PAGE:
Biscuit Joiners

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These handy tools make joining boards a snap, but only a select few do the job with maximum accuracy and minimum fuss.

 

 If you're looking for a power tool that quickly and accurately joins two pieces of wood, get a biscuit joiner. Among the many joints these machines help you tackle: edge-to-edge, end-to-edge, and miter-to-miter. Biscuit joiners have been around since the late 1960s and continue to help craftsmen create strong joints held with pressed-wood biscuits and glue. We tested six popular machines, and here's what we found.

Depending on the thickness of the wood and type of joint, you can cut the slots one of two ways. Read on to learn what you need to know to be successful at either method.

 

Referencing from the base. For all the biscuit joiners we tested, this method works perfectly when using 3/4"-thick stock: You just rest both the tool and board on your workbench, and the tool cuts slots centered and parallel to the base. But if you want to position a slot somewhere other than 3/8" from the face--in the center of a 1-1/2"-thick piece, for example--you must either elevate the joiner with shims under the base or use the fence as your reference surface. (By the way, don't reference from the fence and base at the same time; it could cause misalignments.)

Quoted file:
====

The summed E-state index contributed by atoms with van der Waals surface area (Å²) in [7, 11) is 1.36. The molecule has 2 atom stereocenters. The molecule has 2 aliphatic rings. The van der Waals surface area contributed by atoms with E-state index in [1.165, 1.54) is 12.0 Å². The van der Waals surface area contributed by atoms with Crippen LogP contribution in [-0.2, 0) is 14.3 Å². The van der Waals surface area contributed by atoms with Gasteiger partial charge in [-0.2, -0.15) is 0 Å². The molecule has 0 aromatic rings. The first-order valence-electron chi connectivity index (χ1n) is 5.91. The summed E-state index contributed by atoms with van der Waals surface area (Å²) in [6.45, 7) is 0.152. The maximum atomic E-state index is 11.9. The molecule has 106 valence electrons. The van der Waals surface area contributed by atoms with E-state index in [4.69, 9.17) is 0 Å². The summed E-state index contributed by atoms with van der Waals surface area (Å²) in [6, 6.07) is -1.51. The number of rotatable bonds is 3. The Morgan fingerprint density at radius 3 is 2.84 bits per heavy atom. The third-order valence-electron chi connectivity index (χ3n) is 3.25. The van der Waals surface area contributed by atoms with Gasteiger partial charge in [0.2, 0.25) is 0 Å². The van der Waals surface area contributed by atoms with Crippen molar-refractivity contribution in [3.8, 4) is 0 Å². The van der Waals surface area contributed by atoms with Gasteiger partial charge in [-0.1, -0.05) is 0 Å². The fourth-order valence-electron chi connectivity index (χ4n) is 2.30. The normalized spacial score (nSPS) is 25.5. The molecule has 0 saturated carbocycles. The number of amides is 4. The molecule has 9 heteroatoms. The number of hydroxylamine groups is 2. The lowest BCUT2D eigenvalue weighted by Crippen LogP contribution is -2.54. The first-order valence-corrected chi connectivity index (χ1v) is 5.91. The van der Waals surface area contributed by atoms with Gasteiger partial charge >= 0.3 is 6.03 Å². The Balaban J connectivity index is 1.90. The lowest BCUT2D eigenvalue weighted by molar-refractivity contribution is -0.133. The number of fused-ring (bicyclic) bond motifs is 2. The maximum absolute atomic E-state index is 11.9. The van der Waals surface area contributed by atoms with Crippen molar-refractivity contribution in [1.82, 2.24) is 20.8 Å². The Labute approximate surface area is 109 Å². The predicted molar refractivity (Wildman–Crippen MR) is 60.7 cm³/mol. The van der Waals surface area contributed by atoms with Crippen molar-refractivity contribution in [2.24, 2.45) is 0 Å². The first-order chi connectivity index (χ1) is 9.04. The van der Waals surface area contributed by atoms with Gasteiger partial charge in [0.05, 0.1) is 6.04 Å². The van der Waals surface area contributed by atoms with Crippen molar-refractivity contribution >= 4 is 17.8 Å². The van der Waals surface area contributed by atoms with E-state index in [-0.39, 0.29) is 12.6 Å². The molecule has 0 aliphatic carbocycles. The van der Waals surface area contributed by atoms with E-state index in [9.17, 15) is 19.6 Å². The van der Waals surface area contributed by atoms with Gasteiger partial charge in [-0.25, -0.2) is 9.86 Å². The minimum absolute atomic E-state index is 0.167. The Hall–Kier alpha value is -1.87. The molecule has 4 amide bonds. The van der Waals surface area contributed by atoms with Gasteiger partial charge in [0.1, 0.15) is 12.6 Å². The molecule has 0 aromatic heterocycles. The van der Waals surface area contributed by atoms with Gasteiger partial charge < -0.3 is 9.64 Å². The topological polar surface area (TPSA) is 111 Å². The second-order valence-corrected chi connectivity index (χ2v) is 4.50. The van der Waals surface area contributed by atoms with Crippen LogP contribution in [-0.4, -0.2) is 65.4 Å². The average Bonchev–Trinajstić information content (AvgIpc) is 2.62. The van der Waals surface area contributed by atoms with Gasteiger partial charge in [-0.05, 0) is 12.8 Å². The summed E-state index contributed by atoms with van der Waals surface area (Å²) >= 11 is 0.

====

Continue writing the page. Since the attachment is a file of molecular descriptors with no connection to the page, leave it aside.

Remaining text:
Referencing from the fence. Not only is this the preferred method for stock thicker than 3/4", it's also the only option for slotting miter joints. As important as this is, the fences proved to be the breaking point for four of the six tested models.

 

For example, the fences on the DeWalt DW682K and Porter-Cable 557 move up and down on a rack-and-pinion gear that makes adjustments easy and holds the fence parallel to the blade. The other joiners' fences struggled to maintain a parallel plane without further tinkering and fine-tuning, resulting in various degrees of unparallel cuts and misaligned joints.

 

Scales on the sides of the fences help you position them accurately; if you select 1", for example, your slot will be 1" from the top of the board. Only Triton's front-mounted fence scale proved too inaccurate to rely on [photo].